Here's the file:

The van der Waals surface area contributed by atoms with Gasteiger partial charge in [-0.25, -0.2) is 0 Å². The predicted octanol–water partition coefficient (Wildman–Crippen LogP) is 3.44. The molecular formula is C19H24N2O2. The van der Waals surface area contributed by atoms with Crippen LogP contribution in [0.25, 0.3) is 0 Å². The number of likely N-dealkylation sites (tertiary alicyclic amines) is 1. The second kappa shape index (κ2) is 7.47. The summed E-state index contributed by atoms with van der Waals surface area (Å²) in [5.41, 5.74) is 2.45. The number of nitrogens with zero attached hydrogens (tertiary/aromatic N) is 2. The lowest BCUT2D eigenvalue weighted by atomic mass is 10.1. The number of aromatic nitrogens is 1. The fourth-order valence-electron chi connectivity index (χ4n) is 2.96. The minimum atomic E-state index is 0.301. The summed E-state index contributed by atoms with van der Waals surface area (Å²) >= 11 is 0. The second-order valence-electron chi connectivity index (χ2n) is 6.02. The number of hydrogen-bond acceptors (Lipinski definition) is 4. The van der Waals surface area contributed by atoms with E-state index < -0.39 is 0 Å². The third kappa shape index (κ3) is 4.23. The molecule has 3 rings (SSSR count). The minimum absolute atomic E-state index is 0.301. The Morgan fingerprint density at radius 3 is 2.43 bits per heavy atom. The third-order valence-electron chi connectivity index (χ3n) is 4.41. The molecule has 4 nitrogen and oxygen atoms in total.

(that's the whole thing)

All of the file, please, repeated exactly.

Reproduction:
The van der Waals surface area contributed by atoms with Gasteiger partial charge in [-0.25, -0.2) is 0 Å². The predicted octanol–water partition coefficient (Wildman–Crippen LogP) is 3.44. The molecular formula is C19H24N2O2. The van der Waals surface area contributed by atoms with Crippen LogP contribution in [0.25, 0.3) is 0 Å². The number of likely N-dealkylation sites (tertiary alicyclic amines) is 1. The second kappa shape index (κ2) is 7.47. The summed E-state index contributed by atoms with van der Waals surface area (Å²) in [5.41, 5.74) is 2.45. The number of nitrogens with zero attached hydrogens (tertiary/aromatic N) is 2. The lowest BCUT2D eigenvalue weighted by atomic mass is 10.1. The number of aromatic nitrogens is 1. The fourth-order valence-electron chi connectivity index (χ4n) is 2.96. The minimum atomic E-state index is 0.301. The summed E-state index contributed by atoms with van der Waals surface area (Å²) >= 11 is 0. The second-order valence-electron chi connectivity index (χ2n) is 6.02. The number of hydrogen-bond acceptors (Lipinski definition) is 4. The van der Waals surface area contributed by atoms with E-state index < -0.39 is 0 Å². The third kappa shape index (κ3) is 4.23. The molecule has 3 rings (SSSR count). The minimum absolute atomic E-state index is 0.301. The Morgan fingerprint density at radius 3 is 2.43 bits per heavy atom. The third-order valence-electron chi connectivity index (χ3n) is 4.41. The molecule has 4 nitrogen and oxygen atoms in total.